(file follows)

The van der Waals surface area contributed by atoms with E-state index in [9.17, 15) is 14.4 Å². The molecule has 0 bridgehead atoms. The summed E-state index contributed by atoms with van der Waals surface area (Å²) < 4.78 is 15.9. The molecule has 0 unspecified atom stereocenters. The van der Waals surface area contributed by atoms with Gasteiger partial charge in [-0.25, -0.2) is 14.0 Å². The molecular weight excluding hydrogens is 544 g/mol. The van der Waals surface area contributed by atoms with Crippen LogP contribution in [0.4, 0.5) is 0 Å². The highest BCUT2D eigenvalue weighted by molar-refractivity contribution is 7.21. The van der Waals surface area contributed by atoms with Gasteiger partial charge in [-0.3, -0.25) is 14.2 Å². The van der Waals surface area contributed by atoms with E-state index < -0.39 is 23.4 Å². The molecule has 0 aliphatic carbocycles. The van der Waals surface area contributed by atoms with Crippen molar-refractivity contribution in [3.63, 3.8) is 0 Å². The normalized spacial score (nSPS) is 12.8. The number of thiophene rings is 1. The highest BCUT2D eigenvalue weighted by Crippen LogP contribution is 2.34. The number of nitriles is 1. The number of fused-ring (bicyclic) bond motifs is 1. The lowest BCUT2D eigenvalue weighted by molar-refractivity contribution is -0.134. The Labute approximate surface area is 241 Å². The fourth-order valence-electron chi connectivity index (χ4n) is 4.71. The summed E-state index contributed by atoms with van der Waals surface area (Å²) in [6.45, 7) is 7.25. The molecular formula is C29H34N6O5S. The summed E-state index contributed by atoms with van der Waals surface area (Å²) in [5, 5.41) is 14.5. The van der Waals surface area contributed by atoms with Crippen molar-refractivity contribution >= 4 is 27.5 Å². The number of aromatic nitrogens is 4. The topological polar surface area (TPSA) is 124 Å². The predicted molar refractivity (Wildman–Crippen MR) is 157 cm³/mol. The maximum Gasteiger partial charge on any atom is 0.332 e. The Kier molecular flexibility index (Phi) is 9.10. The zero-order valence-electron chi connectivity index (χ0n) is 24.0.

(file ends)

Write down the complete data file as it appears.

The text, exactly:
The van der Waals surface area contributed by atoms with E-state index in [9.17, 15) is 14.4 Å². The molecule has 0 bridgehead atoms. The summed E-state index contributed by atoms with van der Waals surface area (Å²) < 4.78 is 15.9. The molecule has 0 unspecified atom stereocenters. The van der Waals surface area contributed by atoms with Gasteiger partial charge in [-0.25, -0.2) is 14.0 Å². The molecular weight excluding hydrogens is 544 g/mol. The van der Waals surface area contributed by atoms with Crippen LogP contribution in [0.4, 0.5) is 0 Å². The highest BCUT2D eigenvalue weighted by molar-refractivity contribution is 7.21. The van der Waals surface area contributed by atoms with Gasteiger partial charge in [-0.3, -0.25) is 14.2 Å². The van der Waals surface area contributed by atoms with E-state index < -0.39 is 23.4 Å². The molecule has 0 aliphatic carbocycles. The van der Waals surface area contributed by atoms with Crippen molar-refractivity contribution in [3.63, 3.8) is 0 Å². The normalized spacial score (nSPS) is 12.8. The number of thiophene rings is 1. The highest BCUT2D eigenvalue weighted by Crippen LogP contribution is 2.34. The number of nitriles is 1. The number of fused-ring (bicyclic) bond motifs is 1. The lowest BCUT2D eigenvalue weighted by molar-refractivity contribution is -0.134. The Labute approximate surface area is 241 Å². The fourth-order valence-electron chi connectivity index (χ4n) is 4.71. The summed E-state index contributed by atoms with van der Waals surface area (Å²) in [6.45, 7) is 7.25. The molecular formula is C29H34N6O5S. The summed E-state index contributed by atoms with van der Waals surface area (Å²) in [5, 5.41) is 14.5. The van der Waals surface area contributed by atoms with Crippen molar-refractivity contribution >= 4 is 27.5 Å². The number of aromatic nitrogens is 4. The topological polar surface area (TPSA) is 124 Å². The predicted molar refractivity (Wildman–Crippen MR) is 157 cm³/mol. The maximum Gasteiger partial charge on any atom is 0.332 e. The Kier molecular flexibility index (Phi) is 9.10. The zero-order valence-electron chi connectivity index (χ0n) is 24.0.